Benwell, M. C. (2014) ‘Considering nationality and performativity: undertaking research across the geopolitical divide in the Falkland Islands and Argentina’, Area, 46(2), 163-169

60-world2 ‘Protests cut short Top gear shoot’ BBC News 4th October 2014

 Skelton, H. (2001) ‘Cross-cultural research: issues of power, positionality and ‘race’ ‘, In Limb, M. & Dwyer C. (eds.) Qualitative methodologies for geographers: issues and debates, Arnold, London, 87-100

 

Flying the flag: flagship species as a conservation tool

By Kate Whiston, University of Nottingham

Reports on the threat of extinction to animals proliferate academic and popular media. Whilst this is by no means a new phenomenon, Gupta et al.’s (2014) recent article in Area provides some food for thought. Their paper draws on the use of ‘flagship species’ to promote environmental protection and conservation. This term, for me, resides at an unusual intersection between scientific biogeography and culturally-influenced animal geography.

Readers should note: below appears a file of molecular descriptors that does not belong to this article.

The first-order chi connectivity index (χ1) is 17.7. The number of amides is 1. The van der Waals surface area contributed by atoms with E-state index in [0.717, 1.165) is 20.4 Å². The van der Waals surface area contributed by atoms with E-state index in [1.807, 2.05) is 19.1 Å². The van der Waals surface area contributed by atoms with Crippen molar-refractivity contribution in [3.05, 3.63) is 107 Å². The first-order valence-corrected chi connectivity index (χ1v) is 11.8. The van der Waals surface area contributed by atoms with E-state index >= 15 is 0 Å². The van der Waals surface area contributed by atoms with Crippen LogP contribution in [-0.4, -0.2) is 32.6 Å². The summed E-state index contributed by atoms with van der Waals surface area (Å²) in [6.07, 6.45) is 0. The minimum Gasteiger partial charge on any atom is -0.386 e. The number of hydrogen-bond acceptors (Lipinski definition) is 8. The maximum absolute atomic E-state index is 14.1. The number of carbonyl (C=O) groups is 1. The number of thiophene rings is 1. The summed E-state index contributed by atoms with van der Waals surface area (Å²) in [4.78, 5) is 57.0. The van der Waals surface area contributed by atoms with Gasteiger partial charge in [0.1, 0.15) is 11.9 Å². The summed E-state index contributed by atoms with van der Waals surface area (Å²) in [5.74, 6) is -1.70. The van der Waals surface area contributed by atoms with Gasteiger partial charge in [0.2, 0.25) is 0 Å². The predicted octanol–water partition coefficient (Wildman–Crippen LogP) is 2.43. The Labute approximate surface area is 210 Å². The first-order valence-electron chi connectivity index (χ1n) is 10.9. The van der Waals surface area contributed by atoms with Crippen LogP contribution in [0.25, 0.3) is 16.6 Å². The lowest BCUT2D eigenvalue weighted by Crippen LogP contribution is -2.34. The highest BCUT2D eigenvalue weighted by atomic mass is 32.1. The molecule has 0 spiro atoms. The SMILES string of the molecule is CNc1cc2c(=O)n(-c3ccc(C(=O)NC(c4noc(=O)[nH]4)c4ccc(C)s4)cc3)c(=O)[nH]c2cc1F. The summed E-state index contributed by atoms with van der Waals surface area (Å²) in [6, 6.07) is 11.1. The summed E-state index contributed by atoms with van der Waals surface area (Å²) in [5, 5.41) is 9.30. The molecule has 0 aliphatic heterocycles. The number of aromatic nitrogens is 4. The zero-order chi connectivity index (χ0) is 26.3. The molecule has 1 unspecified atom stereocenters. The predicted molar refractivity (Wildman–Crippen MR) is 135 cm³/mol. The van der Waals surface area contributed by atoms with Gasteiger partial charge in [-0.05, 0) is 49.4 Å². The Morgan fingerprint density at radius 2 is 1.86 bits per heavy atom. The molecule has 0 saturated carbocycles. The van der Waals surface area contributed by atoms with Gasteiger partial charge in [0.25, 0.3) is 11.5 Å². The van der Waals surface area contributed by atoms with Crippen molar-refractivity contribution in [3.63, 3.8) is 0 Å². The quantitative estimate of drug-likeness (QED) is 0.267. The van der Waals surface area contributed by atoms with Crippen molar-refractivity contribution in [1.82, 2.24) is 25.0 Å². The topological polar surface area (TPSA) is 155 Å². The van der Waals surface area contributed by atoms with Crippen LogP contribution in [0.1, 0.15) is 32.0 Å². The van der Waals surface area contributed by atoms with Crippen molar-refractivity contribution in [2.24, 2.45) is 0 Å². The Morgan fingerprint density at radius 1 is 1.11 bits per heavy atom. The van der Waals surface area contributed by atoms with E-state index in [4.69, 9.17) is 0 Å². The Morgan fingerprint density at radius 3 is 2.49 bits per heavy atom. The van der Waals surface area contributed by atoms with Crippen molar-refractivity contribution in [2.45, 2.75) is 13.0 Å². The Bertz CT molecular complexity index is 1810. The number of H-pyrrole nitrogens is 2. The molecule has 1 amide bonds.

Flagship species are chosen for their ‘charisma’, a certain charm or appeal that makes them attractive to humans. Having the capacity to evoke empathy, such species are used as symbols for environmental protection and awareness, and are sometimes used by conservation organisations for brand identification. Examples include elephants, pandas, and tigers; large mammals, attractive and popular, threatened at continental scales. The ‘Flagship Species Fund’ – a joint initiative between Fauna and Flora International (FFI) and the Department for Environment, Food, and Rural Affairs (Defra) – explicitly focuses on ‘primates, sea turtles, and trees’ and the World Wildlife Fund (WWF), which uses a panda in its logo, admits that flagship species tend to be large animals favoured in western cultures.